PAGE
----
Presentation on theme: "Database Auditing for Compliance & Security Dave Moore – DBI."— Presentation transcript:
Database Auditing for Compliance & Security Dave Moore – DBI
About Dave VP of R&D at DBI Recognized Oracle ACE Author of “Oracle Utilities” Creator of OracleUtilities.com Using Oracle since 1991 International speaker – IOUG, OOW, regional user groups Independent Oracle Consultant
About DBI Focus: Accountability Solutions that hold privileged users accountable and aid audit and compliance staff with monitoring and reporting Philosophy: Maximum effectiveness with minimal overhead Credibility: Company was founded on expertise in database performance tools and consulting
Agenda for Today Common database auditing, monitoring, and reporting requirements for compliance from the field Security vulnerabilities in your databases Oracle Examples Vendor approaches Questions for you to ask your IT department
Market data on “The Problem” A study conducted by Ponemon Institute estimates an average cost of $14 million per security breach incident, with costs ranging as high as $50 million. –Study covered 14 separate incidents, encompassing 1.4 million compromised data records and an estimated total of $200 million in resulting losses –Total cost estimates include the actual cost of internal investigations, outside legal defense fees, notification and call center costs, PR and investor relations efforts, discounted services offered, lost employee productivity and the effect of lost customers.
More on the Ponemon Institute, LLC Study (2006 Annual Study: Cost of a Data Breach) Total costs: averaged $182 per lost customer record, an increase of 30 percent over 2005 results. The average total cost per reporting company was $4.8 million per breach and ranged from $226,000 to $22 million. Direct incremental costs: averaged $54 per lost record, an 8 percent increase over 2005 results for unbudgeted, out-of-pocket spending. Includes free or discounted services offered; notification letters, phone calls, and s; legal, audit and accounting fees; call center expenses; public and investor relations; and other costs. Lost productivity costs: averaged $30 per lost record, an increase of 100 percent over 2005 results, for lost employee or contractor time and productivity diverted from other tasks. Customer opportunity costs: averaged $98 per lost record, an increase of 31 percent over 2005 results, covering turnover of existing customers and increased difficulty in acquiring new customers. Customer turnover averaged 2 percent and ranged as high as 7 percent.
More findings… Breach location: Almost 30 percent of all reported breaches originated with external partners, consultants, outsourcers, or contractors. Breach source: More than 90 percent of all breaches were in digital form—primarily laptops, electronic backups, and hacked and attacked systems. Groups affected: Costs were borne primarily by Marketing (55 percent for customer turnover), Customer Support (34 percent for s, call center, letters), and Legal, Risk Management, and Audit (11 percent for investigations). IT had no direct costs other than to put subsequent preventative measures in place. IT preventative measures: The cost of new preventative measures averaged 4 percent of the total breach cost, or $180,000 on average. Not all respondents put electronic protections in place. Cost increases: 75 percent of the increased recovery costs reported between 2005 and 2006 were due to increased expenditures on notification phone calls, offers of free or discounted services, and increased estimates of customer turnover. Response responsibility: IT executives or IT security were responsible for breach response in 53 percent of incidents. Others responsible included the Business Unit (7 percent), Privacy Officer (7 percent), and Compliance Officer (3 percent). No Single Group (30 percent) was a frequent reply to the question of who was responsible for the breach response. Total cost reported: The total cost reported by the 31 respondents was $148 million. At $182 per record lost, the total cost of 93 million compromised records reported by the Privacy Rights Clearinghouse is in the billions.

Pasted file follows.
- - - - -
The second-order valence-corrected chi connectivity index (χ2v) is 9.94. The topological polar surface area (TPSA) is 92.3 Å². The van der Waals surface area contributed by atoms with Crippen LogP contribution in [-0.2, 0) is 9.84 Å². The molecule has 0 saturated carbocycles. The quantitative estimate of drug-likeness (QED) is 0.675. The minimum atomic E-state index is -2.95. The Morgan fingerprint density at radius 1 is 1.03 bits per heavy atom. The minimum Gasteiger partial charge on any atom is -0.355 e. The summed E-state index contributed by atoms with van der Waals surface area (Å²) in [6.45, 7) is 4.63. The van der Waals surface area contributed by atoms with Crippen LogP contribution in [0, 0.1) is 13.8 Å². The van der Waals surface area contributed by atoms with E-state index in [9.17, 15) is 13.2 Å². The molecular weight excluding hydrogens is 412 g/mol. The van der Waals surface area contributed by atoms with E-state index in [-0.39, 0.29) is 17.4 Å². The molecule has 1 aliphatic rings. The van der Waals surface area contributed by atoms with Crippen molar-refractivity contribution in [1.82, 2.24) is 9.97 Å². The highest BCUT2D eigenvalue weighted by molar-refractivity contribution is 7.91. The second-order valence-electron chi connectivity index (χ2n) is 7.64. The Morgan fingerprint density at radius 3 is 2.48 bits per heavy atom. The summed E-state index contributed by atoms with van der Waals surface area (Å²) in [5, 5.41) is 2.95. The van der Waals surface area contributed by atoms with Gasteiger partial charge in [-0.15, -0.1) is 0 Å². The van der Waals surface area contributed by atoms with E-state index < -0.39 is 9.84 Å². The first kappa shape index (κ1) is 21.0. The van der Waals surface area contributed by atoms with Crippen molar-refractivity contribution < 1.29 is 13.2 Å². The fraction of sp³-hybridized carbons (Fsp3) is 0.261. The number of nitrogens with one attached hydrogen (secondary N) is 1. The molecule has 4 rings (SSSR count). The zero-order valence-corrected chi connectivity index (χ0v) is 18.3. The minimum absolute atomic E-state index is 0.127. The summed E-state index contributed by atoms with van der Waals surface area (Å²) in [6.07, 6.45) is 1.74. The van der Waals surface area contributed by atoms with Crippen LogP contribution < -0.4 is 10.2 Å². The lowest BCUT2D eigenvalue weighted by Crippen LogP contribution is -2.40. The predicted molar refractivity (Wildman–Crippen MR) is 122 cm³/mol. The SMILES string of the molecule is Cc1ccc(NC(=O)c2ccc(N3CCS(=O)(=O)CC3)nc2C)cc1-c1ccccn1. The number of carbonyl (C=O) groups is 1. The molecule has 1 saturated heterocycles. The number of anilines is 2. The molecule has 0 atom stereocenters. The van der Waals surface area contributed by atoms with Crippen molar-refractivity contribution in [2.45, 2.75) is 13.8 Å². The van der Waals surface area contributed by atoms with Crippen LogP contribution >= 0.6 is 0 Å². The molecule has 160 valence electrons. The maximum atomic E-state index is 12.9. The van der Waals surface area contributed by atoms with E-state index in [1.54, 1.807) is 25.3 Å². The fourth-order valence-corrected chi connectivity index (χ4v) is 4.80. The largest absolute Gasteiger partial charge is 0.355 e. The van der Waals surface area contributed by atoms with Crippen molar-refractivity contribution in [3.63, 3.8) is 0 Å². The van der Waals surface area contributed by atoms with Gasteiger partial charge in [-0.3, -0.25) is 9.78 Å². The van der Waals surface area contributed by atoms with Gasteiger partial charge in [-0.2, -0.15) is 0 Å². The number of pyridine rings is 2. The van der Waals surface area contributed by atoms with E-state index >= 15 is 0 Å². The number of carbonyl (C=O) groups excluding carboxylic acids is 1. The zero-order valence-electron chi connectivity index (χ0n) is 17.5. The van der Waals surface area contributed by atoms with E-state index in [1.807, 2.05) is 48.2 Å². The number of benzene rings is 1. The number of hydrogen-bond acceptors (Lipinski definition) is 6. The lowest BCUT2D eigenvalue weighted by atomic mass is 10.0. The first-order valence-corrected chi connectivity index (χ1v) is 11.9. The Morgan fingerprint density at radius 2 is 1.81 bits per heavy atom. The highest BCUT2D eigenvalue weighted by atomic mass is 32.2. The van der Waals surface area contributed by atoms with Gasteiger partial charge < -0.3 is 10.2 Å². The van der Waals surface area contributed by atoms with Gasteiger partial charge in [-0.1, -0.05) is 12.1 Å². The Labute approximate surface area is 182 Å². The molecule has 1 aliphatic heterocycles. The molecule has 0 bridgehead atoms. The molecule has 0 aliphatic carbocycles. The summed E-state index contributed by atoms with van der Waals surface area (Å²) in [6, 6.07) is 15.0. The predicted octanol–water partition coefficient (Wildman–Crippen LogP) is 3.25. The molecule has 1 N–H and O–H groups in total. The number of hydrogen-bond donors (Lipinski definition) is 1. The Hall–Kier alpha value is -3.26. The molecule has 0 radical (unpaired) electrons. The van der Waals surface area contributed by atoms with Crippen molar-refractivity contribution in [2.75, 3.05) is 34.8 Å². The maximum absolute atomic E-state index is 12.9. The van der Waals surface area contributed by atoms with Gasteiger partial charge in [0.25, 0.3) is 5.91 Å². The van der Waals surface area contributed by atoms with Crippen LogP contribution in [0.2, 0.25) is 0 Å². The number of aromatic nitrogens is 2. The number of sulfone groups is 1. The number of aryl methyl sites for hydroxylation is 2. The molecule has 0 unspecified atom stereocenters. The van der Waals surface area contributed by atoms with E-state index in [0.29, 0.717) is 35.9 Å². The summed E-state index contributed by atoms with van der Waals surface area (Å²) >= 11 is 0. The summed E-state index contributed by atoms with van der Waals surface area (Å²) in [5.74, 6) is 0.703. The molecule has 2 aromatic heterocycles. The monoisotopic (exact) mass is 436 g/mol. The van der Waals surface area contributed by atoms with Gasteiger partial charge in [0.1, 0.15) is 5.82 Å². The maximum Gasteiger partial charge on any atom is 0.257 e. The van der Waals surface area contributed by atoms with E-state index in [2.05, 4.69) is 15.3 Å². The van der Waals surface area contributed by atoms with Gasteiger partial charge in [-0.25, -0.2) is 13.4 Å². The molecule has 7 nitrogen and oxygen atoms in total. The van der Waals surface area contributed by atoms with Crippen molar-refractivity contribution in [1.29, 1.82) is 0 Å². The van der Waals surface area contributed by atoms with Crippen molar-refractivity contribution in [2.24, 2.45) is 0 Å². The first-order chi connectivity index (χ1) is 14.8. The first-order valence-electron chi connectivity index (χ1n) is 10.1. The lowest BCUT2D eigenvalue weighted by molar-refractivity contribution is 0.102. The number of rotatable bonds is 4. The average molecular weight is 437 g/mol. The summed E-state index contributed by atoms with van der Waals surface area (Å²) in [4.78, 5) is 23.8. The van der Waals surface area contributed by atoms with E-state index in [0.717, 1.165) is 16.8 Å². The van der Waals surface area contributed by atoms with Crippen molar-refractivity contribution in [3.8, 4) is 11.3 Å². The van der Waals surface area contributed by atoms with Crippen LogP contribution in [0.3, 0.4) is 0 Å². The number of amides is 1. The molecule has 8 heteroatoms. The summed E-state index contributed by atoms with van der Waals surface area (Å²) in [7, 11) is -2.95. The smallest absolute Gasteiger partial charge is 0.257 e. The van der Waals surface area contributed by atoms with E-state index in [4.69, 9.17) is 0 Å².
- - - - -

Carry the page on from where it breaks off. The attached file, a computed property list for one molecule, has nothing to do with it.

…And you customers said: Consumers were asked if they had received breach notifications from companies. –12 percent of 9,000 respondents had received a notification that their information had been lost –Consumers reacted extremely negatively to these notifications and to the companies that mishandled their private and confidential information: almost 60 percent terminated or considered terminating their relationship with the offending company. –Affected individuals created significant damage to corporate reputation, corporate brand, and customer retention: –Almost 20 percent of respondents terminated their relationship with the company –A further 40 percent were considering terminating their relationship –Only 14 percent were “not concerned”
Business Requirements - Auditing for Compliance & Security Regulatory Compliance – A rose by any other name Security –Threats from the inside Protection of most precious corporate asset Auditing is a business requirement
Basel II Sarbanes-Oxley HIPAA Gramm-Leach-Bliley PCI Auditing for Compliance
Structured Query Language (SQL) Data Manipulation Select Update Delete Insert Data Definition Create Drop Alter Data & Access Control Grant Revoke Geek Speak SQL DML DDL DAC
Local Connections Decision Analysts ODBC/Query Tools Inside Firewall The Big Picture CORP Database Client Users Intranet Web Server Joe Tom Sue Bo Extranet Web Server SYSADM DBA
Connection Pool DB ID: SAPR3 Update EMPLOYEE set salary = where EMP_ID = 2578; WHO DID IT? SAPR3? Wrong Answer!! Joe Tom Sue Database Server Web Application Server